I chose Ramadan as the holiday to highlight in April not because it is so little known, but in order to share my personal experiences of living in countries where Ramadan is widely celebrated. These observations cover four countries in the world and span nearly 30 years.
First, a basic description of the holiday as I understand it.
Ramadan is the ninth month of the Islamic calendar. During this month followers of Islam are expected to fast from sunup to sundown each day. Because the Islamic calendar is based on the moon, not the sun, the date for Ramadan advances about 12 days each year. This year it begins on April 13 and ends on May 12. Observing the fast during Ramadan is one of the five pillars of Islam.
My first Ramadan experience: Tehran, Iran, 1975 and 1976
My first experience of living in a country where Ramadan was observed was when I lived and worked in Tehran between 1975 and 1977. In both 1975 and 1976, Ramadan fell in late summer months when days are hot and long. Yet observant Muslems rose each morning before sunrise in order to have a meal that would have to tide them over for the entire day. They would refrain from eating, drinking, and smoking for all daylight hours. The most observant would even refrain from swallowing saliva. They would next be able to eat when the sun went down in the evening.
But I must admit that I didn’t see much of the impact in those years. I don’t recall restaurants closing during the day. I do remember one restaurant with windows along the main street pulled their shades down so that no one walking by would have to see patrons inside eating. In the office, we continued to be served tea or soft drinks whenever we requested them. If in our ignorance we offered food or drink to our students, who all continued to attend classes at the same times as in other months, those who were fasting would politely refuse by explaining they were fasting. That was enough for us to realize we shouldn’t have made the offer.
In addition to not being impacted negatively by the reversal of times for normal activities, I also did not see the joyous observations of Ramadan. But more about that later.
My second Ramadan experience: Doha, Qatar, 1988 and 1989
In 1988, Ramadan began in the middle of April. While not summertime, the temperatures in Qatar are hotter from March through November than in any other place I had lived. Not being able to drink water in the heat was a more obvious hardship.
Unfortunately, in Qatar, my view of Ramadan shifted from it being barely visible to it being an inconvenience. All the restaurants closed during the day so that everyone knew daytime fasting was normal. Business hours shifted, too. Offices opened later in the morning to be sure everyone had time for a filling meal before dawn and time to rest before beginning work. Offices did not close for lunch but closed earlier at the end of the day. These changes lessened the impact of normal daytime activities on those who fasted. And that’s where Ramadan began to seem like an inconvenience. Those of us who were not fasting were expected to work normal hours in spite of the fact that we couldn’t schedule meetings with our counterparts outside of the shortened days. It felt a bit like being kept after school because we didn’t take part.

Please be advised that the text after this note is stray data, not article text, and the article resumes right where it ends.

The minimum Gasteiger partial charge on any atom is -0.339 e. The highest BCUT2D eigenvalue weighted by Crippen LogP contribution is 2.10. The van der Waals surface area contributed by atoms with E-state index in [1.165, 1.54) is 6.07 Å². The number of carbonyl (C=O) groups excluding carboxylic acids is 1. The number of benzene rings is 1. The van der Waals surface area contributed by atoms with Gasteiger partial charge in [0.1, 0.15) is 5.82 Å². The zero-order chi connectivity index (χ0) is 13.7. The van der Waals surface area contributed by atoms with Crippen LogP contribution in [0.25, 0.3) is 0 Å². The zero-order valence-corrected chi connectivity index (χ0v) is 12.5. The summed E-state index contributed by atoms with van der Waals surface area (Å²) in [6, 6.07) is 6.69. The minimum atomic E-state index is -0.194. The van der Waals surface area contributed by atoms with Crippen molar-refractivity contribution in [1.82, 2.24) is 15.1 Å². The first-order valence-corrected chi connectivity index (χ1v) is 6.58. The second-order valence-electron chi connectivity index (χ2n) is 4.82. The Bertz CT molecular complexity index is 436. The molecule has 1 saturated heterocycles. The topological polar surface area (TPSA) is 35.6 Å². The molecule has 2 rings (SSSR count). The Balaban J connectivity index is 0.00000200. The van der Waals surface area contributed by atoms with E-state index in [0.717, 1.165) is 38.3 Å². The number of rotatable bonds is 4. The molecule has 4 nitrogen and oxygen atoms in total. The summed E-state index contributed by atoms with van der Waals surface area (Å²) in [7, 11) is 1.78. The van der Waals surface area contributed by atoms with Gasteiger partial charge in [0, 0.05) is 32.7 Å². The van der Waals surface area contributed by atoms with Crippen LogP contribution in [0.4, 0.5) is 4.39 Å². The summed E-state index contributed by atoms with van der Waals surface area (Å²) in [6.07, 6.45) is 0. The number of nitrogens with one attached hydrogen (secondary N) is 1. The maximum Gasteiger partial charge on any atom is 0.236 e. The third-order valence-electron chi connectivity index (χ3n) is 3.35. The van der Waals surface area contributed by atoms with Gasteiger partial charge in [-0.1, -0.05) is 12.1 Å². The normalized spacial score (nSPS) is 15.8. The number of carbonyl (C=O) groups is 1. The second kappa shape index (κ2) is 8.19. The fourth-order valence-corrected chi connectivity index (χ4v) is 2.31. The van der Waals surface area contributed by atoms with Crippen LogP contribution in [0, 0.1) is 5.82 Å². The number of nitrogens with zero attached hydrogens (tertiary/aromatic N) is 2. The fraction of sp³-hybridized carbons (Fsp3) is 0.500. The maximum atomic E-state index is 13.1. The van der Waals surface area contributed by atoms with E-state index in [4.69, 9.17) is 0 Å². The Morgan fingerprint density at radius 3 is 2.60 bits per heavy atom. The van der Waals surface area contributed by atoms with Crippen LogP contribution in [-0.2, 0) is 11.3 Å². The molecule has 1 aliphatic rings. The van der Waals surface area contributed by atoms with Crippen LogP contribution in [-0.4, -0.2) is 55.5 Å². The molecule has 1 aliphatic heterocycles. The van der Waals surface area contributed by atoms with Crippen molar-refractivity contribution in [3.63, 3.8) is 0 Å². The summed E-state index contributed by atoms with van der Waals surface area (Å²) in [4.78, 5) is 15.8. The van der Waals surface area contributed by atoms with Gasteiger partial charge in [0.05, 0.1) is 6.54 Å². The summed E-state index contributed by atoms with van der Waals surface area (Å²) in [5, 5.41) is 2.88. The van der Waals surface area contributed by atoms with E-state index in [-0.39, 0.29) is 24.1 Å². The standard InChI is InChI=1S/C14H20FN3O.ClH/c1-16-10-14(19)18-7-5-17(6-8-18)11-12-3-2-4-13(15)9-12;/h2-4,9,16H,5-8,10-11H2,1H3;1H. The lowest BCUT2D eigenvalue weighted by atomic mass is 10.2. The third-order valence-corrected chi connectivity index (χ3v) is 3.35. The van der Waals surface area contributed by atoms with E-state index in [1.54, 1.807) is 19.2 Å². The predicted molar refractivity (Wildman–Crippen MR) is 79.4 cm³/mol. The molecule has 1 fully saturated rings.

My Ramadan revelation: Abu Dhabi, United Arab Emirates, 1996 through 1999
Thankfully, my experience with Ramadan in Abu Dhabi included my eyes being opened by the tradition of iftar, the breaking of the fast at the end of each day in Ramadan. I had heard about iftar in Qatar. We Americans at the embassy even held one for ourselves once. But since we hadn’t gone through the fasting, our iftar was little more than an office dinner.
In Abu Dhabi, we didn’t adjust our working hours during Ramadan, but we did allow local employees who were fasting to arrive later than normal and leave earlier than usual without making official note. Each employee was permitted to handle their personal needs during Ramadan as appropriate. This translated into happy employees, working as it made sense to do with many of them sharing their joy at the daily upcoming iftar when they would be able to get together with family and friends to break the fast. To hear them talk about it, Ramadan sounded like a month of Thanksgivings.
Our Emirati counterparts in the UAE invited members of the embassy staff to join them for iftar. This was an eye-opening experience for me because at each of these events, I could see how joyous getting together with others to share a meal could be, proof of what our local employees were saying.
I also realized the meal included a number of traditions. Because those who fasted had not had any food in their stomachs for several hours, they broke the fast slowly, beginning with fruit juices, to provide the liquid they needed, dates, which are rich in nutrients as well as sugar to give an energy boost, and nuts. Prayers followed this initial breaking of the fast. Hosts provided a separate space for observant Muslims to pray. Once those who prayed rejoined the group, a meal beginning with the most delicious lentil soup I have ever had followed by all types of fish, meat, vegetables, and grains was served. The end of the meal included tea and desserts I rarely saw at other times of the year. I began to look forward to invitations to iftar from my counterparts.